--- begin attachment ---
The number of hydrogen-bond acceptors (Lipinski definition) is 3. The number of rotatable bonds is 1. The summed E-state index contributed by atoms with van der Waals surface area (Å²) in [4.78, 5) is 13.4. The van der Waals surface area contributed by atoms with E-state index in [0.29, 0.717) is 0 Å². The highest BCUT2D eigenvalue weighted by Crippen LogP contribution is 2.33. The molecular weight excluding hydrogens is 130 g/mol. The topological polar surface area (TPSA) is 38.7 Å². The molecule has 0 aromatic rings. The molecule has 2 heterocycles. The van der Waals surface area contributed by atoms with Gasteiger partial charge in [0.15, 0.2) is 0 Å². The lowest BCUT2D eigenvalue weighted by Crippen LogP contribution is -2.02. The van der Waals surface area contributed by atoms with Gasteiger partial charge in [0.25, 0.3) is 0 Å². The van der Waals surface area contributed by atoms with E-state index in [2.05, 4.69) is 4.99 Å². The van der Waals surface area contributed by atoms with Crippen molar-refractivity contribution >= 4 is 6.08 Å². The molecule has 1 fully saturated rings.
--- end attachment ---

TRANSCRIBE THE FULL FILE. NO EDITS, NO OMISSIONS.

The number of hydrogen-bond acceptors (Lipinski definition) is 3. The number of rotatable bonds is 1. The summed E-state index contributed by atoms with van der Waals surface area (Å²) in [4.78, 5) is 13.4. The van der Waals surface area contributed by atoms with E-state index in [0.29, 0.717) is 0 Å². The highest BCUT2D eigenvalue weighted by Crippen LogP contribution is 2.33. The molecular weight excluding hydrogens is 130 g/mol. The topological polar surface area (TPSA) is 38.7 Å². The molecule has 0 aromatic rings. The molecule has 2 heterocycles. The van der Waals surface area contributed by atoms with Gasteiger partial charge in [0.15, 0.2) is 0 Å². The lowest BCUT2D eigenvalue weighted by Crippen LogP contribution is -2.02. The van der Waals surface area contributed by atoms with Gasteiger partial charge in [0.25, 0.3) is 0 Å². The van der Waals surface area contributed by atoms with E-state index in [2.05, 4.69) is 4.99 Å². The van der Waals surface area contributed by atoms with Crippen molar-refractivity contribution >= 4 is 6.08 Å². The molecule has 1 fully saturated rings.